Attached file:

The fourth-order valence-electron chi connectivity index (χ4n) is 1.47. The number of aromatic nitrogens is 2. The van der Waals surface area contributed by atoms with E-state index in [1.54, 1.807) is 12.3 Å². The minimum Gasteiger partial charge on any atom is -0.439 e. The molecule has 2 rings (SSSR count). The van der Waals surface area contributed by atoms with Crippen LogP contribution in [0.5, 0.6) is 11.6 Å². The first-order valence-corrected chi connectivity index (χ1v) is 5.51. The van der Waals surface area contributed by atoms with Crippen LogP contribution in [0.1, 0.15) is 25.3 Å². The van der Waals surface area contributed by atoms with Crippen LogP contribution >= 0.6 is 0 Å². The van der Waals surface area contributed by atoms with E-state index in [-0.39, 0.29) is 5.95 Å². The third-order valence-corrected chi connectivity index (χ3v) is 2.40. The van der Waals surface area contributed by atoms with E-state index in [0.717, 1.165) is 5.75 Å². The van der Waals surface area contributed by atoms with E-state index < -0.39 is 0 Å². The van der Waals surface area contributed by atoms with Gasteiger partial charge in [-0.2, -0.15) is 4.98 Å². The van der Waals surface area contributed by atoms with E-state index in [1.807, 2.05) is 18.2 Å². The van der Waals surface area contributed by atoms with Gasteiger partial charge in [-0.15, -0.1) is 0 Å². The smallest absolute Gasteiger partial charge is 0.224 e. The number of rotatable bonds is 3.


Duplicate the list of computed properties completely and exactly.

The fourth-order valence-electron chi connectivity index (χ4n) is 1.47. The number of aromatic nitrogens is 2. The van der Waals surface area contributed by atoms with E-state index in [1.54, 1.807) is 12.3 Å². The minimum Gasteiger partial charge on any atom is -0.439 e. The molecule has 2 rings (SSSR count). The van der Waals surface area contributed by atoms with Crippen LogP contribution in [0.5, 0.6) is 11.6 Å². The first-order valence-corrected chi connectivity index (χ1v) is 5.51. The van der Waals surface area contributed by atoms with Crippen LogP contribution in [0.1, 0.15) is 25.3 Å². The van der Waals surface area contributed by atoms with Crippen LogP contribution >= 0.6 is 0 Å². The van der Waals surface area contributed by atoms with E-state index in [-0.39, 0.29) is 5.95 Å². The third-order valence-corrected chi connectivity index (χ3v) is 2.40. The van der Waals surface area contributed by atoms with E-state index in [0.717, 1.165) is 5.75 Å². The van der Waals surface area contributed by atoms with E-state index < -0.39 is 0 Å². The van der Waals surface area contributed by atoms with Gasteiger partial charge in [-0.2, -0.15) is 4.98 Å². The van der Waals surface area contributed by atoms with E-state index in [1.807, 2.05) is 18.2 Å². The van der Waals surface area contributed by atoms with Gasteiger partial charge in [-0.15, -0.1) is 0 Å². The smallest absolute Gasteiger partial charge is 0.224 e. The number of rotatable bonds is 3.